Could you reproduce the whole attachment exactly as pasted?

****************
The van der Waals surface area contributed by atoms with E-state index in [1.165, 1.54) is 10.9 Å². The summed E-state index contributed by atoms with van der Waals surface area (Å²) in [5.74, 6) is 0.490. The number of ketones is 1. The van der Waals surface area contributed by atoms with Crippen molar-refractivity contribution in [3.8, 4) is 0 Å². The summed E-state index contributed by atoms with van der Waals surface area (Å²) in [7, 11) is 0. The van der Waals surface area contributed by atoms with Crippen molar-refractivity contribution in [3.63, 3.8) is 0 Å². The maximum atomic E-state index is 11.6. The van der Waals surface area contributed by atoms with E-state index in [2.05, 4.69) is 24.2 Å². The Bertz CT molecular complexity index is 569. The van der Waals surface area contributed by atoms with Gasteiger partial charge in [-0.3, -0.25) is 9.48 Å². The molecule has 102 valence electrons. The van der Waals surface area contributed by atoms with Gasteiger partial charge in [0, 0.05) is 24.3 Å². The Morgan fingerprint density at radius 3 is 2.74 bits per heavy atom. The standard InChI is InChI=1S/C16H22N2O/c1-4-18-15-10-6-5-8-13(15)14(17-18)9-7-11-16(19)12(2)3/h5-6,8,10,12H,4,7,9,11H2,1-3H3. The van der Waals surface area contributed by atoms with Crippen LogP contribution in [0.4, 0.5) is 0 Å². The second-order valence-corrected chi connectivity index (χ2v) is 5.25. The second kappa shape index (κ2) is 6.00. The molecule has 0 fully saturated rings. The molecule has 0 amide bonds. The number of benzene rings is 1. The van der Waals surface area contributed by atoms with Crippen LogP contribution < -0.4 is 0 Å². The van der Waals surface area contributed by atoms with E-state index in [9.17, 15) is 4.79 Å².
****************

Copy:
The van der Waals surface area contributed by atoms with E-state index in [1.165, 1.54) is 10.9 Å². The summed E-state index contributed by atoms with van der Waals surface area (Å²) in [5.74, 6) is 0.490. The number of ketones is 1. The van der Waals surface area contributed by atoms with Crippen molar-refractivity contribution in [3.8, 4) is 0 Å². The summed E-state index contributed by atoms with van der Waals surface area (Å²) in [7, 11) is 0. The van der Waals surface area contributed by atoms with Crippen molar-refractivity contribution in [3.63, 3.8) is 0 Å². The maximum atomic E-state index is 11.6. The van der Waals surface area contributed by atoms with E-state index in [2.05, 4.69) is 24.2 Å². The Bertz CT molecular complexity index is 569. The van der Waals surface area contributed by atoms with Gasteiger partial charge in [-0.3, -0.25) is 9.48 Å². The molecule has 102 valence electrons. The van der Waals surface area contributed by atoms with Gasteiger partial charge in [0, 0.05) is 24.3 Å². The Morgan fingerprint density at radius 3 is 2.74 bits per heavy atom. The standard InChI is InChI=1S/C16H22N2O/c1-4-18-15-10-6-5-8-13(15)14(17-18)9-7-11-16(19)12(2)3/h5-6,8,10,12H,4,7,9,11H2,1-3H3. The van der Waals surface area contributed by atoms with Crippen LogP contribution in [0.4, 0.5) is 0 Å². The second-order valence-corrected chi connectivity index (χ2v) is 5.25. The second kappa shape index (κ2) is 6.00. The molecule has 0 fully saturated rings. The molecule has 0 amide bonds. The number of benzene rings is 1. The van der Waals surface area contributed by atoms with Crippen LogP contribution < -0.4 is 0 Å². The van der Waals surface area contributed by atoms with E-state index in [9.17, 15) is 4.79 Å².